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Domestic Violence

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One in four women and one in seven men will be victims of
domestic violence or abuse in their lifetimes.

Source: Centers for Disease Control, 2017

What is domestic violence? Domestic violence or abuse is a pattern of violent or coercive behavior that one uses to gain and maintain power control over an intimate partner. Abuse can be physical, emotional, psychological, verbal, financial or sexual. More about abuse »

Who does it happen to? Anyone can be affected by domestic violence … regardless of gender, race, age, sexual orientation, religion, profession, education, or socioeconomic background. Abuse occurs in dating relationships, cohabitation or marriage.

What are the signs of domestic violence? It isn’t always easy to recognize domestic violence. Often, abuse develops gradually over time. Some signs are more obvious than others. If you recognize any of the signs below, or if you or someone you know is in an abusive relationship, there is help available. It is not your fault and you are not alone.

Domestic Violence: How CHANA Can Help

No victim should suffer in silence.

We believe in listening to people, respecting their decisions and providing information, counseling, advocacy and referral to appropriate resources. Our immediate priorities are safety and empowerment of victims and loved ones. All services are confidential and free.

CHANA’s crisis intervention services encompass short-term immediate assistance and support for urgent safety issues. Regardless of whether someone chooses to remain in her or his home or seeks to leave, we encourage people to discuss their situation with one of our experienced, caring staff members. Together, we will evaluate the danger level and help the client devise a plan for increased safety at home, work, and in the community.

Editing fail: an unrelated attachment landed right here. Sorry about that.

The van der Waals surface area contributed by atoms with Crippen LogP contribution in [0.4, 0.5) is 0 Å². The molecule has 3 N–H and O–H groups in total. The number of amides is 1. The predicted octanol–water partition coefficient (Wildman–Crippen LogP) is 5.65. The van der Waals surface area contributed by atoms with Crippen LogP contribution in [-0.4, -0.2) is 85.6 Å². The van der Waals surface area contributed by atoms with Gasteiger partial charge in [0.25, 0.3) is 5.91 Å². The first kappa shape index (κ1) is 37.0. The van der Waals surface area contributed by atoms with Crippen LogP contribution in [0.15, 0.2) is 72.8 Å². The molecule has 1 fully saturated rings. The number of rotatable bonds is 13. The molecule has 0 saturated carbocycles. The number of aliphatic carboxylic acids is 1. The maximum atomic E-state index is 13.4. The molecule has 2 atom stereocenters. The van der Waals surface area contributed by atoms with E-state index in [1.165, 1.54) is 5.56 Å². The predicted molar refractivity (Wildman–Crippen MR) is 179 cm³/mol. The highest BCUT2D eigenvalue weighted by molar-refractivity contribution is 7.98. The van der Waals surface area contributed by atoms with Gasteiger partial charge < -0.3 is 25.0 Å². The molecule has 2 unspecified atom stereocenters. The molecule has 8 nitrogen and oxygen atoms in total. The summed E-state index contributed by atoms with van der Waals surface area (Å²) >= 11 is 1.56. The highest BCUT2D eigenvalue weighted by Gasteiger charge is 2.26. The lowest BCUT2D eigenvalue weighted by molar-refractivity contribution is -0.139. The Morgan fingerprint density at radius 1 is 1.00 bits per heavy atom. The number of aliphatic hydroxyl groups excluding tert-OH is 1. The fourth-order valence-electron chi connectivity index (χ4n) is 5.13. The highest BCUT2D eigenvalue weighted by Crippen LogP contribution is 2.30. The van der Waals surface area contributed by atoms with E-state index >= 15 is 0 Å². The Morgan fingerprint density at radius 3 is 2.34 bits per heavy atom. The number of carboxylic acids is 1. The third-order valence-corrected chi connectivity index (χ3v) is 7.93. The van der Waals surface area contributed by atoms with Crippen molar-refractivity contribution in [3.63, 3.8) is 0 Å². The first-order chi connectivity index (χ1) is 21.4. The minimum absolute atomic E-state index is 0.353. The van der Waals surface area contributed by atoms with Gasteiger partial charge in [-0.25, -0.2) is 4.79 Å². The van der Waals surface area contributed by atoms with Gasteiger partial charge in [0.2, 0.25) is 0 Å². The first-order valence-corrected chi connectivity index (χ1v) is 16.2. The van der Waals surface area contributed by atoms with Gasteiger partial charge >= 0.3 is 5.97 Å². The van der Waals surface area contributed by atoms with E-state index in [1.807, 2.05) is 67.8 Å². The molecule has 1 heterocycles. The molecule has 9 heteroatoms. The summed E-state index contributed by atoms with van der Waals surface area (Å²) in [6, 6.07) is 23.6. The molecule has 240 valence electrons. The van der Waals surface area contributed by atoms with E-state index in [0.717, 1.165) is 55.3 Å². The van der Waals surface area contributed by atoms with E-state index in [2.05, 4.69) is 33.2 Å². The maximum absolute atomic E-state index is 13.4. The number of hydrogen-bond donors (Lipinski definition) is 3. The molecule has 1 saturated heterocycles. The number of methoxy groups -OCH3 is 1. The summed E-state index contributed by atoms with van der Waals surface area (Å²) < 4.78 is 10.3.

CHANA's crisis intervention services include:

  • Emotional support
  • Guidance about legal options and resources
  • Education about the dynamics of domestic violence
  • Safety planning
  • Support to help victims secure needed community resources for increased safety
  • Help to maximize financial resources
  • Shelter

Prepare for the possibility of an incident happening.

No one can control an abuser's use of violence. But, you can plan how to respond to future abusive or violent incidents. At CHANA, we work with every client to develop a safety plan to enhance safety, whether or not the client is staying in a relationship or chooses to leave. While each plan is individualized, there are factors to consider in the home, at the workplace, in the community and at every stage. Throughout, CHANA will review and update the plan as the situation evolves. For all clients, CHANA works to provide a safety plan that addresses concerns such as these:

  • Safety in the relationship
  • Keeping children safe
  • Safety in the home
  • Safety when preparing to leave
  • Safety with a protective order or other legal action
  • Safety on the job or in public
  • Finding safe people to rely upon
  • Internet and computer safety
  • Vital information to gather in advance
  • Inclusion of clergy and other professionals in the plan

Justice and healing for survivors.

Through our legal advocacy program, CHANA seeks justice and legal resolutions for survivors of domestic violence. CHANA's legal advocates provide information and support to those who have experienced domestic violence. The more educated and well-versed victims become, the more empowered they are to make informed decisions while navigating the court system. CHANA's volunteer attorneys provide legal representation as needed.

  • Legal services: Discuss the legal process; provide information to help make informed decisions; and pursue civil and criminal legal remedies.
  • Referrals: Make referrals to volunteer attorneys or private attorneys when necessary.
  • Court accompaniment: Accompany clients to court proceedings; provide legal guidance; offer support throughout the entire legal process and advocate for the client.
  • Jewish legal process: Work closely with Beit Din, the Jewish legal arbitration system.
  • Safety: Assess and monitor the safety implications of all legal options.

Begin to heal and rebuild lives.

Domestic violence victims almost always bear emotional scars as a result of the abuse. CHANA's trauma-informed counselors help clients understand the  dynamics of abuse, discuss feelings of confusion and helplessness, and create a safety plan. Victims meet with mental health professionals who listen and offer helpful tools and skills on ways to manage the difficult emotions, heal from trauma, connect to community resources and move forward with life.